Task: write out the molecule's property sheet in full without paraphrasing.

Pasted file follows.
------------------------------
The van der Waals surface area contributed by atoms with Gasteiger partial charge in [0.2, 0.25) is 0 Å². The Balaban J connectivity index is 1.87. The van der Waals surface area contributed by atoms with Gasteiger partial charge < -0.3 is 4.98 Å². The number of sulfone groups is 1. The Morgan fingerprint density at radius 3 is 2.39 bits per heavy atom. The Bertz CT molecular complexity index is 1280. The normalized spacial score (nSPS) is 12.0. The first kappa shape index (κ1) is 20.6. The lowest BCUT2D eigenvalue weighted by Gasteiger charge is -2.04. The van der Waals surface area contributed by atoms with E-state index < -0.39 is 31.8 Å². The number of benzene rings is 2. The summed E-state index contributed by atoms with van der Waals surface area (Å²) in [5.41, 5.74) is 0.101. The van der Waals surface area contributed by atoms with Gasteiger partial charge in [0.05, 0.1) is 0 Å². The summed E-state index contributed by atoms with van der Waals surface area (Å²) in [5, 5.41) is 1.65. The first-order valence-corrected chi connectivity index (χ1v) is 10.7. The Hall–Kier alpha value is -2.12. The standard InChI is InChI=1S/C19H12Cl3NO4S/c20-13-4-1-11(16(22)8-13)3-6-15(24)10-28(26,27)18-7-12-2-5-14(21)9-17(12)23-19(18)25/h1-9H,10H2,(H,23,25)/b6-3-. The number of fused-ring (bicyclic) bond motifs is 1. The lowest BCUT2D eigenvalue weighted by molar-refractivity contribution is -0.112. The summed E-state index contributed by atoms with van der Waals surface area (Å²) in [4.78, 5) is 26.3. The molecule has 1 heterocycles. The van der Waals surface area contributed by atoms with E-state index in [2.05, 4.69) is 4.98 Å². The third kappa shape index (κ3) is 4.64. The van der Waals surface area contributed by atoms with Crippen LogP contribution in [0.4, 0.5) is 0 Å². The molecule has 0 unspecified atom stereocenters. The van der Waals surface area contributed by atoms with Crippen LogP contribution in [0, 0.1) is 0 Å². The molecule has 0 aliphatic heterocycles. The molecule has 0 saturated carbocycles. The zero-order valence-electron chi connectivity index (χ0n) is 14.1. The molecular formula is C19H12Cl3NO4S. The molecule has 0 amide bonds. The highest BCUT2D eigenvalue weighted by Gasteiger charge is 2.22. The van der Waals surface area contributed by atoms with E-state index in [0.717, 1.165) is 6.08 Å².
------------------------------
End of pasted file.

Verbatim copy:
The van der Waals surface area contributed by atoms with Gasteiger partial charge in [0.2, 0.25) is 0 Å². The Balaban J connectivity index is 1.87. The van der Waals surface area contributed by atoms with Gasteiger partial charge < -0.3 is 4.98 Å². The number of sulfone groups is 1. The Morgan fingerprint density at radius 3 is 2.39 bits per heavy atom. The Bertz CT molecular complexity index is 1280. The normalized spacial score (nSPS) is 12.0. The first kappa shape index (κ1) is 20.6. The lowest BCUT2D eigenvalue weighted by Gasteiger charge is -2.04. The van der Waals surface area contributed by atoms with E-state index < -0.39 is 31.8 Å². The number of benzene rings is 2. The summed E-state index contributed by atoms with van der Waals surface area (Å²) in [5.41, 5.74) is 0.101. The van der Waals surface area contributed by atoms with Gasteiger partial charge in [0.05, 0.1) is 0 Å². The summed E-state index contributed by atoms with van der Waals surface area (Å²) in [5, 5.41) is 1.65. The first-order valence-corrected chi connectivity index (χ1v) is 10.7. The Hall–Kier alpha value is -2.12. The standard InChI is InChI=1S/C19H12Cl3NO4S/c20-13-4-1-11(16(22)8-13)3-6-15(24)10-28(26,27)18-7-12-2-5-14(21)9-17(12)23-19(18)25/h1-9H,10H2,(H,23,25)/b6-3-. The number of fused-ring (bicyclic) bond motifs is 1. The lowest BCUT2D eigenvalue weighted by molar-refractivity contribution is -0.112. The summed E-state index contributed by atoms with van der Waals surface area (Å²) in [4.78, 5) is 26.3. The molecule has 1 heterocycles. The van der Waals surface area contributed by atoms with E-state index in [2.05, 4.69) is 4.98 Å². The third kappa shape index (κ3) is 4.64. The van der Waals surface area contributed by atoms with Crippen LogP contribution in [0.4, 0.5) is 0 Å². The molecule has 0 unspecified atom stereocenters. The van der Waals surface area contributed by atoms with Crippen LogP contribution in [0, 0.1) is 0 Å². The molecule has 0 aliphatic heterocycles. The molecule has 0 saturated carbocycles. The zero-order valence-electron chi connectivity index (χ0n) is 14.1. The molecular formula is C19H12Cl3NO4S. The molecule has 0 amide bonds. The highest BCUT2D eigenvalue weighted by Gasteiger charge is 2.22. The van der Waals surface area contributed by atoms with E-state index in [0.717, 1.165) is 6.08 Å².